I hate paying $30 dollars for a Bluray when I know that a high-def streaming version will be available down the road. I’ve nonetheless ordered the Bluray of Edward Dymytryk‘s The Young Lions (Twilight Time, 6.9), mainly because I’m a sucker for black-and-white Scope as well as an admirer of legendary dp Joe McDonald (My Darling Clementine, Call Northside 777, Viva Zapata).

The Young Lions has always been sold as a war drama when it’s actually a rather talky piece about three guys who aren’t very lion-like or war-daddyish at all, and are more caught up in wrestling with personal issues than in fighting the enemy.

On the German side is blonde-haired officer Christian Diestl (Brando) who becomes more and more repelled by war as his military experiences accumulate. Stateside there’s a just-enlisted American Jew with jug ears — Montgomery Clift‘s Noah Ackerman — grappling with anti-Semitism in the ranks along with a louche showbiz type — Dean Martin‘s Michael Whiteacre — dealing with his own selfishness and cowardice.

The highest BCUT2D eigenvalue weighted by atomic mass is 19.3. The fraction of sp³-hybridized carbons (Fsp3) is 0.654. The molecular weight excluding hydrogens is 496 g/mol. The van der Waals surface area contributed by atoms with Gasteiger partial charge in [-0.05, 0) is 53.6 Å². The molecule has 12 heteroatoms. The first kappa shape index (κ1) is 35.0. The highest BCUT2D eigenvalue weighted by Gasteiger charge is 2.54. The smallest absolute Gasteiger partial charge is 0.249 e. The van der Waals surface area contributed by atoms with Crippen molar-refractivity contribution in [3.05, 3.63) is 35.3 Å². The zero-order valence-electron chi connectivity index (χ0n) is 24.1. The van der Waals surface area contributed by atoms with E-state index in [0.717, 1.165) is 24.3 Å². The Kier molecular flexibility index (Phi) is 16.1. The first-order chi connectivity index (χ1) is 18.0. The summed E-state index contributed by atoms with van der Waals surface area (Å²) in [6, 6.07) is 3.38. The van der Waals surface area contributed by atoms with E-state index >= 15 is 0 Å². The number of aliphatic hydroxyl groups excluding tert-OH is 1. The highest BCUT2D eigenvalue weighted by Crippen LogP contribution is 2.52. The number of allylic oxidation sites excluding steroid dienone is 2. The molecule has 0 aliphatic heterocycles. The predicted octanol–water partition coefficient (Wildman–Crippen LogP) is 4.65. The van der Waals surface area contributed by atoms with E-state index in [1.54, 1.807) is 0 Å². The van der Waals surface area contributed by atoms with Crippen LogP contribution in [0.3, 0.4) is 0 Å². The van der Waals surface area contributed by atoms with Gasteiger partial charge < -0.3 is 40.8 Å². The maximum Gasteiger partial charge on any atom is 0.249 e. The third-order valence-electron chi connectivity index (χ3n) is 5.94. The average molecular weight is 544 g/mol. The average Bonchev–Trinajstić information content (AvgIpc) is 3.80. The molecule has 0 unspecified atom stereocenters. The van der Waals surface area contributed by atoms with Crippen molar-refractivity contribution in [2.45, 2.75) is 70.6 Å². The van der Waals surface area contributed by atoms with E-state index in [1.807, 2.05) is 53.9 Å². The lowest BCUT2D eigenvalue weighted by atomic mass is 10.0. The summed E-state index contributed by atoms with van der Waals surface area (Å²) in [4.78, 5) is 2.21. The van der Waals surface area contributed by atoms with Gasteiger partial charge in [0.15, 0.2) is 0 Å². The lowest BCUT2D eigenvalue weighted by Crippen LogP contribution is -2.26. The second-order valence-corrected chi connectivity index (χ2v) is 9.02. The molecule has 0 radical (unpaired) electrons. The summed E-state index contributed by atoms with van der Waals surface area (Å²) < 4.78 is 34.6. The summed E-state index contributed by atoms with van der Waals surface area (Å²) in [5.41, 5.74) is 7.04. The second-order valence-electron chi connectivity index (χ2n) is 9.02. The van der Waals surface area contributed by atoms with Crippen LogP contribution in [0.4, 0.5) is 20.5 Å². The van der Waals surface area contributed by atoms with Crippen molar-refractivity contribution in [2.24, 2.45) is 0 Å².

Given Diestl’s disdain for war and the fact that he spends almost the entire film not shooting or even aiming at anyone, it’s a joke that the Twilight Time Bluray jacket features an image of Brando pointing a handgun at the camera.

At least I now have an excuse to trot out an eight-year-old piece about one of Brando’s greatest death scene, which happens near the finale of this 167-minute film.

Diestl is in a forest not far from a recently liberated concentration camp, sick of war and bashing his rifle against a tree in a mad rage. Then he runs down a hillside and right into Whiteacre and Ackerman. Ignoring the fact that Diestl is unarmed, Whiteacre fires several bullets and Diestl tumbles down the hill, landing head first in a shallow stream.

The camera goes in tight, showing that Brando’s mouth and nose are submerged. A series of rapidly-popping air bubbles begin hitting the surface — pup-pup-pup-pup-pup-pup-pup — and then slower, slower and slower still. And then — this is the mad genius of Brando — two or three seconds after they’ve stopped altogether, a final tiny bubble pops through. There’s something about this that devastates all to hell.